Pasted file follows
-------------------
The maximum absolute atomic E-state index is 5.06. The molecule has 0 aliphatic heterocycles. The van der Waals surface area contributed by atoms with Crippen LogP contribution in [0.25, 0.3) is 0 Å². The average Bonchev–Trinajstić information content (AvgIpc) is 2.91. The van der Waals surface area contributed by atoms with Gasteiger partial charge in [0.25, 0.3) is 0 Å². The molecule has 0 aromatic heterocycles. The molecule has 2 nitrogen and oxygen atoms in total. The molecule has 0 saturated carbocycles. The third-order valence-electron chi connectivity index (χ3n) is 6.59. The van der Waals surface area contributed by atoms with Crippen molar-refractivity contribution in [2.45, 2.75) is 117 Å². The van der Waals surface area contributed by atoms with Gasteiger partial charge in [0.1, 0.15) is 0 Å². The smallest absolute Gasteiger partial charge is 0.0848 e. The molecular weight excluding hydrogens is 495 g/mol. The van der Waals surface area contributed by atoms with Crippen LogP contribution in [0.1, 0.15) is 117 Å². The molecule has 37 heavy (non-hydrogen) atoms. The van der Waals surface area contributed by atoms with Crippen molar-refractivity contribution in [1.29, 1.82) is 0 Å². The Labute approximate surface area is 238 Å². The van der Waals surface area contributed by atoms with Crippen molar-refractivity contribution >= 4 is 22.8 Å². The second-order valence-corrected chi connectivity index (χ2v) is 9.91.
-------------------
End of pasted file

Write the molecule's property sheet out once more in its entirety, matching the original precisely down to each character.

The maximum absolute atomic E-state index is 5.06. The molecule has 0 aliphatic heterocycles. The van der Waals surface area contributed by atoms with Crippen LogP contribution in [0.25, 0.3) is 0 Å². The average Bonchev–Trinajstić information content (AvgIpc) is 2.91. The van der Waals surface area contributed by atoms with Gasteiger partial charge in [0.25, 0.3) is 0 Å². The molecule has 0 aromatic heterocycles. The molecule has 2 nitrogen and oxygen atoms in total. The molecule has 0 saturated carbocycles. The third-order valence-electron chi connectivity index (χ3n) is 6.59. The van der Waals surface area contributed by atoms with Crippen molar-refractivity contribution in [2.45, 2.75) is 117 Å². The van der Waals surface area contributed by atoms with Gasteiger partial charge in [0.1, 0.15) is 0 Å². The smallest absolute Gasteiger partial charge is 0.0848 e. The molecular weight excluding hydrogens is 495 g/mol. The van der Waals surface area contributed by atoms with Crippen LogP contribution in [0.1, 0.15) is 117 Å². The molecule has 37 heavy (non-hydrogen) atoms. The van der Waals surface area contributed by atoms with Crippen molar-refractivity contribution in [1.29, 1.82) is 0 Å². The Labute approximate surface area is 238 Å². The van der Waals surface area contributed by atoms with Crippen molar-refractivity contribution >= 4 is 22.8 Å². The second-order valence-corrected chi connectivity index (χ2v) is 9.91.